• LED Headlamp
  • Mini LED Keychain
  • Light Glowstick
  • Mini LED Light
  • Candles
  • Batteries

Communications is another highly contested category in the preparedness community. Not all potential scenarios will allow for use of these items, but if your situation does, you'll be glad to have these items with you.
  • Cell Phone
  • Crank Power Charger
  • Emergency Radio with Hand Crank

Travel Aids
Depending on the situation you find yourself in, these items might prove quite useful. Don't leave home without carefully thinking these through first.
  • Documentation (Passport, Identification etc.)
  • $500 Minimum in Small Bills
  • Quarters (Qty 8)
  • Gold / Silver Bullion Coins
  • Local Area Map
  • Compass
  • Small Note Pad / Pencil
  • Emergency Whistle

Self Defense
Without a doubt, this is a controversial topic.
Self defense is something everyone should give serious consideration. Bugging out, in its severest of circumstances, is a survive or die proposition. Whether you choose a handgun, a rifle, both, or just a can of pepper spray, it's completely up to you. But you can be sure in a bug out scenario, being equipped to defend yourself and hunt wild game will be a welcomed option for most.
If you choose not to carry a weapon, or are not allowed to do so, then at least consider some degree of self defense training - especially if you have a family - as they'll be depending on you for their safety.
  • Pepper Spray
  • Handgun
  • Takedown rifle
  • Ammunition (Qty 25 rnds minimum)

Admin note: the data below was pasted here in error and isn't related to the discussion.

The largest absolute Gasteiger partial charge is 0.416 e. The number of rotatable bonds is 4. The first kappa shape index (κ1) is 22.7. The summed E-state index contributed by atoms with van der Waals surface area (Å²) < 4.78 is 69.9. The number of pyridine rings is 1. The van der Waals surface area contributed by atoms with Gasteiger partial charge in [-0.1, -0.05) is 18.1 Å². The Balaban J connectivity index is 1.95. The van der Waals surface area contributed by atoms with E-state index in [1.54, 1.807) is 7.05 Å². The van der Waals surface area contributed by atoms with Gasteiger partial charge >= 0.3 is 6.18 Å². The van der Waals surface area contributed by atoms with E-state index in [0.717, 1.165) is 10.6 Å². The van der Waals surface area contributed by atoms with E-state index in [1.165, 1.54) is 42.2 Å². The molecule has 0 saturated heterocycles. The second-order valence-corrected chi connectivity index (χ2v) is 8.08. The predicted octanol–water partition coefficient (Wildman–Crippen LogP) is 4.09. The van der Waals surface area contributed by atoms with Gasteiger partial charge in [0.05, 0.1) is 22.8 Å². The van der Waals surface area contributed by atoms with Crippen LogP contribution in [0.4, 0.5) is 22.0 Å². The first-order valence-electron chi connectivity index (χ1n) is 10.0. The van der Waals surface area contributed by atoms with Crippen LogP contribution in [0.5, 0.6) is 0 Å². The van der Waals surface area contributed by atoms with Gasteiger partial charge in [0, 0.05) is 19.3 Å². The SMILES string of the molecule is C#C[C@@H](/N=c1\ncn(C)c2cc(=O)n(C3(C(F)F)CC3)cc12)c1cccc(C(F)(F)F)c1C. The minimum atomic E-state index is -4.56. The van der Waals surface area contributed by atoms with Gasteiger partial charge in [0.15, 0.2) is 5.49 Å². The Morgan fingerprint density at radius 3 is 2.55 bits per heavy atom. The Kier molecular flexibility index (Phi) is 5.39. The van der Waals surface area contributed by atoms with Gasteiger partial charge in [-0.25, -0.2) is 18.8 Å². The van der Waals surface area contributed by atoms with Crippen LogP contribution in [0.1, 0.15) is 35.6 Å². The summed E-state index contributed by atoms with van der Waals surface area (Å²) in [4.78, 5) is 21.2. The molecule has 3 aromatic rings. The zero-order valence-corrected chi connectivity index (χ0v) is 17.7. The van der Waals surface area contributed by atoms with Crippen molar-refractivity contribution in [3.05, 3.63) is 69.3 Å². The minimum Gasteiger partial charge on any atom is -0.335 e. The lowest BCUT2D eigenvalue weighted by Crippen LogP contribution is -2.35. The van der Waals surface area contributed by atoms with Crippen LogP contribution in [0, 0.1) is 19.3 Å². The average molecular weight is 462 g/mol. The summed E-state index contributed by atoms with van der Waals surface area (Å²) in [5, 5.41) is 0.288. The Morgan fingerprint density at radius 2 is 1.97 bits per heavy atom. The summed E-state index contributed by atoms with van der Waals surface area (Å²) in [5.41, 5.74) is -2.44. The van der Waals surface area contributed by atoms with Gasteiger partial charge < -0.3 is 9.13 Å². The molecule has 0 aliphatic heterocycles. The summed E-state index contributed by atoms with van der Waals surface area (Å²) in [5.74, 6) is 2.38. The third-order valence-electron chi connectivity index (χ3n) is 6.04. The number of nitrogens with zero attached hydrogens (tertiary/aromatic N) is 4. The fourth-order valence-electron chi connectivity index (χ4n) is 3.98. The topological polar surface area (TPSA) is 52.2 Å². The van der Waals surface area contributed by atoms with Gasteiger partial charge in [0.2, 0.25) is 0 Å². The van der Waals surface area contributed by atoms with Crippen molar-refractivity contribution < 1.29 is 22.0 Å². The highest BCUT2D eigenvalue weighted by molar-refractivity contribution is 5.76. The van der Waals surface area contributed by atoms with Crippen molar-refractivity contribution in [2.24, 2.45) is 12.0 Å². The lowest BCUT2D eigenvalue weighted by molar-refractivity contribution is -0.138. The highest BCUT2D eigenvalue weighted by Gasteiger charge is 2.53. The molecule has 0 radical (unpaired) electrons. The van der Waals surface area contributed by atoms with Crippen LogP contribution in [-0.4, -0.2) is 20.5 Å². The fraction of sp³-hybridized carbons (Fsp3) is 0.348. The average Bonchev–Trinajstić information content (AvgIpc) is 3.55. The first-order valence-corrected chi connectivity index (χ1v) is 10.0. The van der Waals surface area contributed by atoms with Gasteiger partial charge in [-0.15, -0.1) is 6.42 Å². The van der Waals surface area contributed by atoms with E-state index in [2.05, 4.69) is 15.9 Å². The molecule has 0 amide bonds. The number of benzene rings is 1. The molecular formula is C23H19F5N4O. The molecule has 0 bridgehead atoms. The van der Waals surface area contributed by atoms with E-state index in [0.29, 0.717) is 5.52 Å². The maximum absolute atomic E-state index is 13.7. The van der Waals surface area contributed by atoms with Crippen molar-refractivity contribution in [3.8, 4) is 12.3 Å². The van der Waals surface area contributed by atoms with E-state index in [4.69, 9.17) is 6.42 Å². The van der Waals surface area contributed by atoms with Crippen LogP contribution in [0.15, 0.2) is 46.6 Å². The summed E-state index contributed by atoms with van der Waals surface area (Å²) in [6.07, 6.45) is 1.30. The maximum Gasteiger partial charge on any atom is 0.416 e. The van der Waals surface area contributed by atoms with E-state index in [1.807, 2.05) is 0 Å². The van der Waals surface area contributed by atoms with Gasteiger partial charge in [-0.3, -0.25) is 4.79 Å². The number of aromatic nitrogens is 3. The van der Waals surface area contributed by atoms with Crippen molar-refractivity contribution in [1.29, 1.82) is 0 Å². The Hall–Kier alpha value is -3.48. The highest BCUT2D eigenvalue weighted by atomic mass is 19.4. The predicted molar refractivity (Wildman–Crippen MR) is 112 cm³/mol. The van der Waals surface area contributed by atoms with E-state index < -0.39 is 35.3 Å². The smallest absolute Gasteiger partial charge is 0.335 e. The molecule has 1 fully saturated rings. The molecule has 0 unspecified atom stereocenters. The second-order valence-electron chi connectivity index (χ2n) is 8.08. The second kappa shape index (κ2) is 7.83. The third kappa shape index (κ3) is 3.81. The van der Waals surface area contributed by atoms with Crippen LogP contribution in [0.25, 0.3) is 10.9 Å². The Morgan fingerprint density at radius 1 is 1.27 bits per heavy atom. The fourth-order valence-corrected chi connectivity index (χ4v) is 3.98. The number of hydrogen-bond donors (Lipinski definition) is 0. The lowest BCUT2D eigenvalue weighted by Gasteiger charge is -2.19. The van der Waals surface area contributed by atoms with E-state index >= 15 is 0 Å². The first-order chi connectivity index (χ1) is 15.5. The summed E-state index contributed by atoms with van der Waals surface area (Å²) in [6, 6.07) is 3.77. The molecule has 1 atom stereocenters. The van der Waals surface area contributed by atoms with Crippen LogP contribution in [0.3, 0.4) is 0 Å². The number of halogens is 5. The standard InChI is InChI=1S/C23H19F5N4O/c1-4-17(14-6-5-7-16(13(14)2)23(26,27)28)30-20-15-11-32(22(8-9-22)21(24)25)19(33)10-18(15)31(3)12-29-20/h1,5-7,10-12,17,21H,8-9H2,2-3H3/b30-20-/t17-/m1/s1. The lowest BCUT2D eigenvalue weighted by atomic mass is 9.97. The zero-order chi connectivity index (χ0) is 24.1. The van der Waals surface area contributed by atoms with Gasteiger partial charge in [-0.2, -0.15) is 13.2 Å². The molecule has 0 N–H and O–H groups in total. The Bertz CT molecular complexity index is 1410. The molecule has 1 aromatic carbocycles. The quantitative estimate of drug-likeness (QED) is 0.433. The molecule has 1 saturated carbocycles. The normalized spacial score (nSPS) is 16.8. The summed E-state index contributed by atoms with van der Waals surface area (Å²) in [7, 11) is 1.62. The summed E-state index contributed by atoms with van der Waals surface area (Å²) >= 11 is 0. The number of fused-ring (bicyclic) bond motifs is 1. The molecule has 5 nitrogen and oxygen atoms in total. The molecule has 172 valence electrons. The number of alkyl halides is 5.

These are items that didn't necessarily fit into any of the other categories, but they're just as important for inclusion in your bug out bag. Chances are some of the items will have you scratching your head, but you'll want these items in your bug out bag too.
  • 550 Parachute Cord (50')
  • Cotton Bandana
  • Duct Tape (25')
  • 55 Gal. Contractor Garbage Bag (Qty 2)
  • Resealable Bags (Qty 5, Various Sizes)
  • Sunglasses
  • N95 Face Mask
  • Sewing Kit
  • Latex Tubing (3')
  • Fishing Kit
  • Condoms (Non-lubricated)
  • Binoculars (Optional)
  • Face Paint
  • Military Surplus Survival / Snare Wire

The Bug Out Bag List above isn't intended as Gospel truth. You owe it to yourself and your loved ones to do your own due diligence and come to your own conclusions. Your bug out bag will not "automagically" keep you alive. It is, however, intended to help you survive a bug out scenario.
If you don't learn how to use these items effectively and practice using them on a regular basis, all the bug out bags in the world probably won't be able to help you.